''Parlepraatjes'' are the group's weekly colloquium talks held on mondays at 15:45 h. in room INF 2126.
Martijn van Otterlo
Reinforcement learning (RL) is the main learning paradigm for behavior learning. Reinforcement learning amounts to learning actions to achieve goals, and where actions are rewarded (or punished) during learning. By learning how to maximize the rewards the agent gets, it can learn how to solve tasks. For multi-agent systems, reinforcement learning is the main paradigm as well.
One of the main problems in RL is the 'generalization problem'. How can the agent transfer learned knowledge to 'similar' situations. For example, if the agent can learn how to play the game 'Go' on a 9x9 board, how can it use this knowledge for 19x19 boards? And first of all, how can it use a learned move on the bottom of the board for basically the same move on the top of the board? Usually generalization is done using neural networks, decision trees and other generalizers from machine learning.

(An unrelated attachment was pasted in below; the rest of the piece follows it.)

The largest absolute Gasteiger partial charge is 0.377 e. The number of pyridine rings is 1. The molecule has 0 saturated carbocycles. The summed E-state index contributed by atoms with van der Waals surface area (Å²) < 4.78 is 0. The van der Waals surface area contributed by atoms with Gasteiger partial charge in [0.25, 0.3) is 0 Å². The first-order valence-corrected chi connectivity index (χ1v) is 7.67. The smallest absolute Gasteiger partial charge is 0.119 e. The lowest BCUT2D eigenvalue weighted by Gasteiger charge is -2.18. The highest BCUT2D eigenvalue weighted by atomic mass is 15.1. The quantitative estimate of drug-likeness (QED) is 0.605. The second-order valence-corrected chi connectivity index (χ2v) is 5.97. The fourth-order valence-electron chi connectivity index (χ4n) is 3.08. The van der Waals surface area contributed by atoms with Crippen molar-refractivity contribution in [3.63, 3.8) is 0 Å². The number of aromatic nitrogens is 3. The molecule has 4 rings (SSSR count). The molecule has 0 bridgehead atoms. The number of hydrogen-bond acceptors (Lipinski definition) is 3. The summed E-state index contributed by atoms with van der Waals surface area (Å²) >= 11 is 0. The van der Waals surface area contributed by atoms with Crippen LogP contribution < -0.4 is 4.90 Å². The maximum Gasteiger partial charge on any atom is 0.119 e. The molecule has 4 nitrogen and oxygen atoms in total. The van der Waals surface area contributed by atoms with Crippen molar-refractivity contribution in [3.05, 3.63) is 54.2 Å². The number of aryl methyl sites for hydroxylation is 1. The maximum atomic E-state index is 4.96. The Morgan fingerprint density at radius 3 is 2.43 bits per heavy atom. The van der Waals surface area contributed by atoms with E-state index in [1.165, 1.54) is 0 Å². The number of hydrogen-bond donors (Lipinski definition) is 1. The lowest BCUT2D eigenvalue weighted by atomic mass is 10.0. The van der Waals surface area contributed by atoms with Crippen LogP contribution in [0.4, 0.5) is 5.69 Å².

In recent years, new forms of generalization are being researched. Hierarchical RL focuses on the structure of tasks. So, if an agent has learned a skill for moving from one room to another, it can reuse this for another learning task which involves - as a subtask - moving from one place to another. Another new form of generalization is the use of more powerful representation languages, such as first-order logic.
In this talk I will introduce this new research direction, sketch some of its problems and I will present one of my own endeavours in this field; a method called CARCASS that enables the specification of the learning problem in (a subset of) first-order logic, and the application of RL algorithms to learn abstract strategies.
Last modified at $Date: 2003/10/27 08:22:36 $ by Hendri Hondorp